* No last-minute rescue seen for Chaori to avoid bond default
* First-ever default would force re-assessment of credit risk
* More defaults expected after explosion of corp debt
* Markets calm, but investors may shun risky debt
By Gabriel Wildau
SHANGHAI, March 7 (Reuters) - China’s first domestic bond default looked set to occur as expected on Friday as there was no sign of a last-minute bailout for solar equipment producer Chaori Solar, an event seen as a landmark for market discipline in the world’s second-largest economy.
The loss-making Shanghai Chaori Solar Energy Science and Technology Co Ltd warned this week it could only pay out less than five percent of the 89 million yuan ($14.5 million) in interest due on 1 billion yuan worth of bonds issued in 2012.
After a series of near misses in recent years, in which local governments stepped in at the last minute to rescue local champions, analysts say the precedent-setting default is likely to force a re-pricing of credit risk in a market that long assumed even high-yielding debt carried an implicit state guarantee.
“The Chaori default goes to show the government will begin to let the market decide the fate of weak borrowers. This test case indicates the government is addressing the moral hazard issue,” said Christopher Lee, managing director of corporate ratings for Greater China at Standard & Poor’s in Hong Kong.
“Incidence of defaults will likely be incremental but controlled,” he said, nominating metals and mining, shipbuilding and materials as the key sectors with high default risks.
Chaori did not answer calls seeking comment on Friday. But no further statements are expected, as the company’s exchange filing late on Tuesday met the requirement that bond issuers notify investors two days in advance about payment arrangements.
Markets were stoic ahead of the expected default. The benchmark seven-day bond repurchase rate was little changed at 2.45 percent at mid-morning, its lowest since 2012. That weighted-average rate had briefly spiked on Wednesday after Chaori announced it would default, but has since plunged.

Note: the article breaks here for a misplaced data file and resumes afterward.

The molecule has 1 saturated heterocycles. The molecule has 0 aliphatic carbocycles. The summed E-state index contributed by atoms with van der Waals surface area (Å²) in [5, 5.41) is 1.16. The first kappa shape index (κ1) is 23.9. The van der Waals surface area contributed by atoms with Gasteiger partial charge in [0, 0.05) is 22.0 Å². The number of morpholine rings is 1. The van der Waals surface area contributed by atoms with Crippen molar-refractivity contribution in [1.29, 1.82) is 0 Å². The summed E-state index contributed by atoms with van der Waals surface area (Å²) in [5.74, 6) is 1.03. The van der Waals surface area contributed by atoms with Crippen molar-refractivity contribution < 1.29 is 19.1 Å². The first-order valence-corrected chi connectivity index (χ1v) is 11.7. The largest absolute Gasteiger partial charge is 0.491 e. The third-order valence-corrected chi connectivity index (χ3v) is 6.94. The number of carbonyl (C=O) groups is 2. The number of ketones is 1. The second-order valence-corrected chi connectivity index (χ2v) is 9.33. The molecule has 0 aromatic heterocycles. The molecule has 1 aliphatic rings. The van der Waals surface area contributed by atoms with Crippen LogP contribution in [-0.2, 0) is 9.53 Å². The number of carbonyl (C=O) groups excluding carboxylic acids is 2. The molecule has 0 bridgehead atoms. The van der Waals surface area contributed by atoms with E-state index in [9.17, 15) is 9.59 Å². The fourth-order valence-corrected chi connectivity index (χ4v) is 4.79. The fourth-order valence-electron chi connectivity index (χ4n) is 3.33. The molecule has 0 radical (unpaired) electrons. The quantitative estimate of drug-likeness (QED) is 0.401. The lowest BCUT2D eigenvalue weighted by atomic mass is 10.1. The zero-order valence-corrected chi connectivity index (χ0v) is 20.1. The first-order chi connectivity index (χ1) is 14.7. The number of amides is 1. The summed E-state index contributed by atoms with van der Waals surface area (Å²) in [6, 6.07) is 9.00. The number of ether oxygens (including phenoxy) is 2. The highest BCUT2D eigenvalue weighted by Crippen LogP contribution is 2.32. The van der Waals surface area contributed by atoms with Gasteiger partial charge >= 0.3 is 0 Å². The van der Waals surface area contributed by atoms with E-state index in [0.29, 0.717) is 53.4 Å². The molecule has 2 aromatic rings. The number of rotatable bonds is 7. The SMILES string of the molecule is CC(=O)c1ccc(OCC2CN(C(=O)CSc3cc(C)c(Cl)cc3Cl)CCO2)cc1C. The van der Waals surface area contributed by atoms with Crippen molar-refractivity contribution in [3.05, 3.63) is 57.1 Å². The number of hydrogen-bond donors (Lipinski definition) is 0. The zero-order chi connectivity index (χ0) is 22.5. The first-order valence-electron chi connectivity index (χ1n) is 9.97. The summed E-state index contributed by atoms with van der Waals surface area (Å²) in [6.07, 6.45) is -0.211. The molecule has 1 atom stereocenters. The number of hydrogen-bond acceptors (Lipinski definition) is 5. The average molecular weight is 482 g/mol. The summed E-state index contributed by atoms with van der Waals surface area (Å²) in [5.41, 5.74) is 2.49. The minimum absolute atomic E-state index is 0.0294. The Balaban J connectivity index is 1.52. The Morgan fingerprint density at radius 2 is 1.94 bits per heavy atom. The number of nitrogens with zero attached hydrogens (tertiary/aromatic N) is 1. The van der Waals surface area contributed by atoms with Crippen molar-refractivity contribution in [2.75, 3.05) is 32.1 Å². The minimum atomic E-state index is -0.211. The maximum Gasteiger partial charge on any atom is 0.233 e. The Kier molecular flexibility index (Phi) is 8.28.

The Shanghai Composite Index was down less than 1 percent since Tuesday’s close.
“A default would likely make investors recalibrate their risk-return consideration for onshore bonds,” Ivan Chung, senior credit officer at Moody’s Investor Services in Hong Kong, said in a note.
“Credit risk would play a more important role in pricing, thereby making the bond market more efficient in the allocation of capital.”
Chaori narrowly avoided a bond default in January 2013 after a Shanghai district government persuaded banks to defer claims for overdue loans.
This time around, the 21st Century Business Herald reported on Thursday that Chaori had financing lined up that would have enabled it to meet the interest payment, but the plan fell through at the last minute.
“This default was totally unexpected. We already had an interest payment plan in place. But because the counterparty suddenly changed his mind on the morning of March 4th, we had no choice but to default,” the paper quoted an unnamed senior company executive as saying.
Nevertheless, a reassessment of credit risk in the world’s second-largest economy appears to be underway. Three low-rated companies announced postponements to planned bond sales on Thursday, citing deteriorating market conditions due to Chaori.
In the near term, analysts predict that demand for riskier credit will fall.
“We suggest investors avoid buying low-rating bonds issued by private firms in near term due to worsening liquidity and potential default risks,” Wang Ming, partner at Yaozhi Asset Management Co in Shanghai, wrote in a note on Wednesday.
“We think first credit bond default will change trading patterns of China fixed-income market and the treasuries and (treasury futures) markets are likely to be more active as a result,” Wang wrote.
Such an adjustment appears well-justified, as analysts expect more defaults on loans, bonds and shadow-bank credit this year. Local governments and firms in industries suffering from overcapacity are the focus of concern.
Last month, a high-yield investment product issued by Jilin Province Trust Co Ltd and backed by high-interest loans to a struggling coal producer failed to repay investors on maturity.
Ratings agency Standard & Poor’s estimates overall debt in China reached 213 percent of GDP last year, up sharply from 140 percent in 2007. Corporate debt comprises the bulk of this total.
China’s domestic bond market was worth 9.3 trillion yuan ($1.5 trillion) at the end of 2013. The overall bond market, at 29.7 trillion yuan, is the world’s third-largest after the United States and Japan.
Also on Friday, media reported the Shanghai government had approved the launch of a bad-loan bank to buy bad assets from local banks and other financial institutions. China Business News said a source close to the bank said the first purchase may be of troubled loans to Chaori. (Additional reporting by Umesh Desai in HONG KONG; Editing by John Mair)